Gollan got the idea for the vPatch after reading about a Turkish neurologist who was using Botox to induce muscle paralysis as a means of treating premature ejaculation.
“I thought this could be done in a much easier way than injecting Botox. This particular muscle is close to the surface of the skin so it can be stimulated electrically,” Gollan told ISRAEL21c when we first wrote about Virility in 2017.
“Furthermore, premature ejaculation is a problem that people want to treat when it happens, not necessarily with a solution that is in effect for 24 hours a day.”
In that respect, the vPatch is more like a condom than Viagra, Salton says. It is used when necessary and then disposed of afterward.
And like a condom, the vPatch is meant to be sold over the counter (OTC) in drugstores. For now, however, it does require a prescription in the United States. The product will debut later this year in Israel as well. Salton says that Virility plans to sell vPatches direct to consumers via its website.
Part of the marketing strategy is to “approach couples, not just the man,” adds Salton, “to enhance sexual wellbeing for both men and women.”
“We are planning massive advertising, on social media, digital channels, TV, radio,” says Efrat Riklin, Virility’s chief marketing officer.
Will you be able to buy vPatches in a sex shop? No, Riklin says. “This is not a sex toy or a vibrator. It’s a medical device with FDA approval that’s been clinically tested and proven. We intend to market it to a mainstream audience, to people with families.”
The market for premature ejaculation solutions is around $3 billion a year and growing.
Virility Medical is also looking at the erectile dysfunction market.
“Erectile dysfunction is the second most common sexual disorder in men,” Salton says. “Many people are treated with Viagra. But most of those men use it for enhancement of performance, not to treat an actual disorder. So, we’re also looking at this ‘recreational market.’”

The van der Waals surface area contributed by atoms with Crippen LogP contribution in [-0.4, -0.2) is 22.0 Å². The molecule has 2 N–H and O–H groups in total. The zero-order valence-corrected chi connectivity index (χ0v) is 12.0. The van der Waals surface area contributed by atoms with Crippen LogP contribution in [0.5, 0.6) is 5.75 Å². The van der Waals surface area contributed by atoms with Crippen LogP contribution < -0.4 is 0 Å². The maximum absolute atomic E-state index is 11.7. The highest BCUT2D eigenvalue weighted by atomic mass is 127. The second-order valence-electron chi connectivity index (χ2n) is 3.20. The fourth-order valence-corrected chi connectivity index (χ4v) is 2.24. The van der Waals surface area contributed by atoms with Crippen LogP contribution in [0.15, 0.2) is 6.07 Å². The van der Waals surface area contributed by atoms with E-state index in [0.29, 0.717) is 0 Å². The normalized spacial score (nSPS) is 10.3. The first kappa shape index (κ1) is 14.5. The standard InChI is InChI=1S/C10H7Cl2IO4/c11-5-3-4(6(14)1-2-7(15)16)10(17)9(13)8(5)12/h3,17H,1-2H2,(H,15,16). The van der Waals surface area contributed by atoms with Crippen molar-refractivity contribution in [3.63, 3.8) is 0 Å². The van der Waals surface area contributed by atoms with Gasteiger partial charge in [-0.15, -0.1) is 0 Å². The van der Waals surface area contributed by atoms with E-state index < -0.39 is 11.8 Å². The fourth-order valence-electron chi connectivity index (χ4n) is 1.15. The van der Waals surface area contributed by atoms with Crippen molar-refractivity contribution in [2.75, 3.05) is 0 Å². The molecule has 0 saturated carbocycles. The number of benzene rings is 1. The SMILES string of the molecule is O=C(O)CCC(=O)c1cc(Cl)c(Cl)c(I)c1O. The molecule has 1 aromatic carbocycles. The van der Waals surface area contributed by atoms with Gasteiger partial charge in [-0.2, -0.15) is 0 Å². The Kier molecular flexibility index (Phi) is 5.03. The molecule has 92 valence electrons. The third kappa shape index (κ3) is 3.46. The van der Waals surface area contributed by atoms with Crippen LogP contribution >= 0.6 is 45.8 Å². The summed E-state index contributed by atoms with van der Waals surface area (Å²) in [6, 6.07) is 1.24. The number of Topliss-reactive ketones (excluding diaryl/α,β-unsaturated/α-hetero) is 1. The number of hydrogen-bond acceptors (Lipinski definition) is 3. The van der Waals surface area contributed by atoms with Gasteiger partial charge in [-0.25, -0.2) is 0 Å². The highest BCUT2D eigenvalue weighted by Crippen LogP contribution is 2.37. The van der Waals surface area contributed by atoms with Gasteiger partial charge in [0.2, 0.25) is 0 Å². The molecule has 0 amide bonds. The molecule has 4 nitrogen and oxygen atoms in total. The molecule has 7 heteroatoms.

According to a study conducted by Geocartography for Virility in China, the US, UK, Germany and Israel, 72% of respondents said the product would be “relevant” to them. “Part of that is recreational,” Salton insists.
The company is already working on a reusable version of the product with a rechargeable battery. The new patch, which won’t be ready for at least a year, will include a Bluetooth-connected app that allows users to control the intensity.
The seven-person company has raised a total of $10 million, much of it from Arkin Holdings, and $1 million from the Israel Innovation Authority.
Do Salton, Riklin and Gollan find they get into some, um, sticky situations when someone asks, “So what do you do for a living?”
“People always tell their slightly embarrassing jokes,” Gollan says, “but who isn’t familiar with this problem?”
There are upsides, too.
“I was in a meeting and, afterward, someone knocked on my car window,” Salton recalls.
“Do you have a sample you can give me?” the man asked.
“Whenever we speak about it over dinner, people are very curious, whether they need it or would like to try it. It triggers a lot of interest,” says Salton.
Produced in association with ISRAEL21c.